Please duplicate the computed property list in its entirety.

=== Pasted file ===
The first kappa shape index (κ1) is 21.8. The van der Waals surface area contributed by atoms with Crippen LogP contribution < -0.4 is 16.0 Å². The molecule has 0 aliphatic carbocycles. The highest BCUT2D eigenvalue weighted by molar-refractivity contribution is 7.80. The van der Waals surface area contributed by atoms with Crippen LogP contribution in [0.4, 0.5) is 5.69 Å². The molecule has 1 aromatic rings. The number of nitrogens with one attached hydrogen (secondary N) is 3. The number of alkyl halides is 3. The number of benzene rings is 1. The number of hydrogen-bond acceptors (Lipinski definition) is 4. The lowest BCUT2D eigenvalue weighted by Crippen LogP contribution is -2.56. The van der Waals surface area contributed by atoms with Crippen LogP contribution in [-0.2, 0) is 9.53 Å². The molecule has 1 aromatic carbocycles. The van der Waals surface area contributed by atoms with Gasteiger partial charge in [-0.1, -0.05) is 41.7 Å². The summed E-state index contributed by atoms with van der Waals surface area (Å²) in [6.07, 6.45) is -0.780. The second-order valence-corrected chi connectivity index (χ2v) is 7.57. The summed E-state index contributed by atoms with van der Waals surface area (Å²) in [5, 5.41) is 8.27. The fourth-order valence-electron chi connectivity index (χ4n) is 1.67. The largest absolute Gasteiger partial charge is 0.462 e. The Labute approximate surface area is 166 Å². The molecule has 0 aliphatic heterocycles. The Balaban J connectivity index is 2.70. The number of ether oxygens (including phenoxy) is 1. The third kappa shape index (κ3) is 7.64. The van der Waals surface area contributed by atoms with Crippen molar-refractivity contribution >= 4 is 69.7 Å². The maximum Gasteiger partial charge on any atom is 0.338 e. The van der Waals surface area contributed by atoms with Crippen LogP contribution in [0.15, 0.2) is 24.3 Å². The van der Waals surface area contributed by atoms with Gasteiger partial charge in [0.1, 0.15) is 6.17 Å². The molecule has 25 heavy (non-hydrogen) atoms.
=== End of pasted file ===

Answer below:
The first kappa shape index (κ1) is 21.8. The van der Waals surface area contributed by atoms with Crippen LogP contribution < -0.4 is 16.0 Å². The molecule has 0 aliphatic carbocycles. The highest BCUT2D eigenvalue weighted by molar-refractivity contribution is 7.80. The van der Waals surface area contributed by atoms with Crippen LogP contribution in [0.4, 0.5) is 5.69 Å². The molecule has 1 aromatic rings. The number of nitrogens with one attached hydrogen (secondary N) is 3. The number of alkyl halides is 3. The number of benzene rings is 1. The number of hydrogen-bond acceptors (Lipinski definition) is 4. The lowest BCUT2D eigenvalue weighted by Crippen LogP contribution is -2.56. The van der Waals surface area contributed by atoms with Crippen LogP contribution in [-0.2, 0) is 9.53 Å². The molecule has 1 aromatic carbocycles. The van der Waals surface area contributed by atoms with Gasteiger partial charge in [-0.1, -0.05) is 41.7 Å². The summed E-state index contributed by atoms with van der Waals surface area (Å²) in [6.07, 6.45) is -0.780. The second-order valence-corrected chi connectivity index (χ2v) is 7.57. The summed E-state index contributed by atoms with van der Waals surface area (Å²) in [5, 5.41) is 8.27. The fourth-order valence-electron chi connectivity index (χ4n) is 1.67. The largest absolute Gasteiger partial charge is 0.462 e. The Labute approximate surface area is 166 Å². The molecule has 0 aliphatic heterocycles. The Balaban J connectivity index is 2.70. The number of ether oxygens (including phenoxy) is 1. The third kappa shape index (κ3) is 7.64. The van der Waals surface area contributed by atoms with Crippen molar-refractivity contribution >= 4 is 69.7 Å². The maximum Gasteiger partial charge on any atom is 0.338 e. The van der Waals surface area contributed by atoms with Crippen LogP contribution in [0.15, 0.2) is 24.3 Å². The van der Waals surface area contributed by atoms with Gasteiger partial charge in [0.1, 0.15) is 6.17 Å². The molecule has 25 heavy (non-hydrogen) atoms.